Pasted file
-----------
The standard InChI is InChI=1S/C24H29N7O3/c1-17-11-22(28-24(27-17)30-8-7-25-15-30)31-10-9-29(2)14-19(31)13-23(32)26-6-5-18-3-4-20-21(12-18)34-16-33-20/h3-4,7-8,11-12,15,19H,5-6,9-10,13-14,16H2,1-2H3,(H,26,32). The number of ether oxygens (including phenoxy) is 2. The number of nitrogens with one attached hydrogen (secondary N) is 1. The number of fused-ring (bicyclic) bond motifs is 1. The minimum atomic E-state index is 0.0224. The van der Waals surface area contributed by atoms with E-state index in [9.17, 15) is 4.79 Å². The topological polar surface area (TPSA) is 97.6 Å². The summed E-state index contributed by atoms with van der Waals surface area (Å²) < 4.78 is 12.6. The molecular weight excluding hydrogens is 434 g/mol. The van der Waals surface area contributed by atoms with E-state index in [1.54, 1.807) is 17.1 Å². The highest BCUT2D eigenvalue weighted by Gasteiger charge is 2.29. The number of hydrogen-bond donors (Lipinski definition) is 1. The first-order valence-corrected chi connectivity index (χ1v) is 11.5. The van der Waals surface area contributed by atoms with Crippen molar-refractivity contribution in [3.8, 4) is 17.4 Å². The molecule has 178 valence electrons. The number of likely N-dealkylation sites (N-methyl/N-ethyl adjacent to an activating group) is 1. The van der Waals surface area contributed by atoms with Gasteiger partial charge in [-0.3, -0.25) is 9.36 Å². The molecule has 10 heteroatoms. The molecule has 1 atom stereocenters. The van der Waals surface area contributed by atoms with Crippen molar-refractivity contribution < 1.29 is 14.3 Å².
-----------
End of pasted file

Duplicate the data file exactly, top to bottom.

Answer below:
The standard InChI is InChI=1S/C24H29N7O3/c1-17-11-22(28-24(27-17)30-8-7-25-15-30)31-10-9-29(2)14-19(31)13-23(32)26-6-5-18-3-4-20-21(12-18)34-16-33-20/h3-4,7-8,11-12,15,19H,5-6,9-10,13-14,16H2,1-2H3,(H,26,32). The number of ether oxygens (including phenoxy) is 2. The number of nitrogens with one attached hydrogen (secondary N) is 1. The number of fused-ring (bicyclic) bond motifs is 1. The minimum atomic E-state index is 0.0224. The van der Waals surface area contributed by atoms with E-state index in [9.17, 15) is 4.79 Å². The topological polar surface area (TPSA) is 97.6 Å². The summed E-state index contributed by atoms with van der Waals surface area (Å²) < 4.78 is 12.6. The molecular weight excluding hydrogens is 434 g/mol. The van der Waals surface area contributed by atoms with E-state index in [1.54, 1.807) is 17.1 Å². The highest BCUT2D eigenvalue weighted by Gasteiger charge is 2.29. The number of hydrogen-bond donors (Lipinski definition) is 1. The first-order valence-corrected chi connectivity index (χ1v) is 11.5. The van der Waals surface area contributed by atoms with Crippen molar-refractivity contribution in [3.8, 4) is 17.4 Å². The molecule has 178 valence electrons. The number of likely N-dealkylation sites (N-methyl/N-ethyl adjacent to an activating group) is 1. The van der Waals surface area contributed by atoms with Gasteiger partial charge in [-0.3, -0.25) is 9.36 Å². The molecule has 10 heteroatoms. The molecule has 1 atom stereocenters. The van der Waals surface area contributed by atoms with Crippen molar-refractivity contribution < 1.29 is 14.3 Å².